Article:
chapter  10
14 Pages

Rationality and Nuclear Weapons: Weber’s Pertinence in the Post-Annihilatory Age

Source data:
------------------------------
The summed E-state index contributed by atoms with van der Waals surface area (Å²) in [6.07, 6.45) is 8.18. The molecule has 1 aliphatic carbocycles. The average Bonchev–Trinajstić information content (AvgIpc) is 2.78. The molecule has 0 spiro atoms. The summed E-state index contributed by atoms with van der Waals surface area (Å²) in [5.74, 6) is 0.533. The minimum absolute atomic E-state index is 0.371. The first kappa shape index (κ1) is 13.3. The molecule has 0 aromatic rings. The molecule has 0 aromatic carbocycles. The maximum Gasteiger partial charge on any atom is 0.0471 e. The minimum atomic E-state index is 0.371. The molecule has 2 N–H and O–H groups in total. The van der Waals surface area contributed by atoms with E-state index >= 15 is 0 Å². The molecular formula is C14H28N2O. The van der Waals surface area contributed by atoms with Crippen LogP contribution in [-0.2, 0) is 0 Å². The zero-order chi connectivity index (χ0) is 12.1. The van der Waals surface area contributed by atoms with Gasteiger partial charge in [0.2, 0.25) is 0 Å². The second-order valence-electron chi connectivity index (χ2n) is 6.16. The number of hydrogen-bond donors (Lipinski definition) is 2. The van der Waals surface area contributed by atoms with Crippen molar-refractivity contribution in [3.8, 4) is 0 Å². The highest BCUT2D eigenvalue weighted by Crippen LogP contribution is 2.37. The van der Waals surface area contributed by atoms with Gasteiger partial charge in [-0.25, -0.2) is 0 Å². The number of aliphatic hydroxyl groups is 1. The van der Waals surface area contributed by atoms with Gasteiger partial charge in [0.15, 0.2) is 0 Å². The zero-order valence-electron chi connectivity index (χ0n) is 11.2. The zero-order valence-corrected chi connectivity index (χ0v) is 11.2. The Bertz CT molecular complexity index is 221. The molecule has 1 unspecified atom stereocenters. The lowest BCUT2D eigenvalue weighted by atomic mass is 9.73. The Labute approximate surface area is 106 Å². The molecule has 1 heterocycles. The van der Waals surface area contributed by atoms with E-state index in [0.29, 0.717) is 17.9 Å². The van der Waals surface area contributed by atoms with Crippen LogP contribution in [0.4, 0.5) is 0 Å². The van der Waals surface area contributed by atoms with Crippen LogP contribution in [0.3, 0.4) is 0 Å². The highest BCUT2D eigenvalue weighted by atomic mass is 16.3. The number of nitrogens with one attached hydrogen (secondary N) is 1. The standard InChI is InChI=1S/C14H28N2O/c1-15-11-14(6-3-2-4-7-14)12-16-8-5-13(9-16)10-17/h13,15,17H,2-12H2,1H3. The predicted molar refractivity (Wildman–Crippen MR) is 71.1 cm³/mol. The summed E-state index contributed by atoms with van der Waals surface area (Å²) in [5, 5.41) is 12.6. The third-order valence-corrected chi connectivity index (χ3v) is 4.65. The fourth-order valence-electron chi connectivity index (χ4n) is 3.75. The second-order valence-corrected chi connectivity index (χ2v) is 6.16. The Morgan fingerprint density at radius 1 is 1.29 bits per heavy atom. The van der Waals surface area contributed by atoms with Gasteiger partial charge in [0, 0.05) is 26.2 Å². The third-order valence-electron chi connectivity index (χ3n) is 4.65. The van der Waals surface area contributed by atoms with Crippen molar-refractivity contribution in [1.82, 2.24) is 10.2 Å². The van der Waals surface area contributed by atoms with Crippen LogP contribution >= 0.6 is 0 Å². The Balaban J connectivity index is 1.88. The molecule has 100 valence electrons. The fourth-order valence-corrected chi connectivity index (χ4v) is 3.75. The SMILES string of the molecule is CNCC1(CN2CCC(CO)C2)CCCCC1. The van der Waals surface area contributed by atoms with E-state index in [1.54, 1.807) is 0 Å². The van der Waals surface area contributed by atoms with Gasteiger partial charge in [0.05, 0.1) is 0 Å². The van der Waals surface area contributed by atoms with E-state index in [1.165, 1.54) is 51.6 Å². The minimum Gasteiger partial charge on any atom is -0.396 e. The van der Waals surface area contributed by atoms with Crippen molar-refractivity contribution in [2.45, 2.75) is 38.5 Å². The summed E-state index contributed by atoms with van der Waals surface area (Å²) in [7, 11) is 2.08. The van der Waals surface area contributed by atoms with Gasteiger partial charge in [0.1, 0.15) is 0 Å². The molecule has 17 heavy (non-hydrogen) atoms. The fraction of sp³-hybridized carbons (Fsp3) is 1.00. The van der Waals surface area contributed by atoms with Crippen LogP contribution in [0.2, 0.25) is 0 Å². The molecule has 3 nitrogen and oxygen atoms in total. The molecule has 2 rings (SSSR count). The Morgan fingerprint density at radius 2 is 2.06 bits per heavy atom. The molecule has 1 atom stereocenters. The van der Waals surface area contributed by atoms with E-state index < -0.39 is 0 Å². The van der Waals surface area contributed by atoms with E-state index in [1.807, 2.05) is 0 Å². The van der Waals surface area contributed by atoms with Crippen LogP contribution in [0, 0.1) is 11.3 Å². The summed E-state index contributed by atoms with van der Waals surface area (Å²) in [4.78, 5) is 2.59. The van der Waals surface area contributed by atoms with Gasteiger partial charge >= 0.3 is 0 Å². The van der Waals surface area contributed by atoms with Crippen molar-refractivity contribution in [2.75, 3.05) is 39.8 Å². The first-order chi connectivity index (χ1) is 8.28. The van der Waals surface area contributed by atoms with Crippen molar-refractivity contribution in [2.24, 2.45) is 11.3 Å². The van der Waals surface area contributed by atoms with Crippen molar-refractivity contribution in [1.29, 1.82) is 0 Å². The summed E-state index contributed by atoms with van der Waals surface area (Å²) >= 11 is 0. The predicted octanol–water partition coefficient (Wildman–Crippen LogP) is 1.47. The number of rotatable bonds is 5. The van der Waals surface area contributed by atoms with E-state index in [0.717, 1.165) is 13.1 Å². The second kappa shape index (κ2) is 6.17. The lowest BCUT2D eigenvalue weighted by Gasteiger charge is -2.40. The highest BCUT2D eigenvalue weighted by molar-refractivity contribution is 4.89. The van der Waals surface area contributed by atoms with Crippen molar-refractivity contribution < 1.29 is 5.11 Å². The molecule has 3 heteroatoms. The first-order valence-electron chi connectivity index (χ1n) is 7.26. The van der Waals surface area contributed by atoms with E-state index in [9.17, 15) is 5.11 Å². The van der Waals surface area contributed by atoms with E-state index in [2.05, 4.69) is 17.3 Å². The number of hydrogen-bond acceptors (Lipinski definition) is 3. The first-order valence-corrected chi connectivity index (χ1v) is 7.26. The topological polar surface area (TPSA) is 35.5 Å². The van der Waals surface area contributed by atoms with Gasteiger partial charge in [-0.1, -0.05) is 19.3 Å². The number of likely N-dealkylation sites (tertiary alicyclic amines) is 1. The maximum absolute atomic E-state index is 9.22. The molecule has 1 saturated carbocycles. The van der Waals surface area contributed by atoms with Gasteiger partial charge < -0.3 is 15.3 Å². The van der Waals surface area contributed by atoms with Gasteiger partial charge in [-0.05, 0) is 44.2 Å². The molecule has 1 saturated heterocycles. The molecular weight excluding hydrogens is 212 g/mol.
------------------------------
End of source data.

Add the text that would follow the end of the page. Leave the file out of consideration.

The history of the social sciences is marked by a perpetual questioning of its foundations and status as a legitimate science. The recognition of time as a problem is nothing new to Western metaphysics, but it reaches a dramatic level of intensity in late-nineteenth century European discourses on philosophy and science According to Kant's doctrine of practical reason, the subject is both phenomenon and thing in itself, subject to temporality and natural necessity as phenomenon and source of 'free causality' as thing in itself. Indeed, Rickert's theory of concept-formation is critical to his attempts to ground the possibility of knowledge and value outside of temporal experience in the a priori forms and categories of the transcendental subject. The formal, a priori rules that make knowledge both necessary and universal also determine the respective cognitive interests that distinguish the natural and human sciences.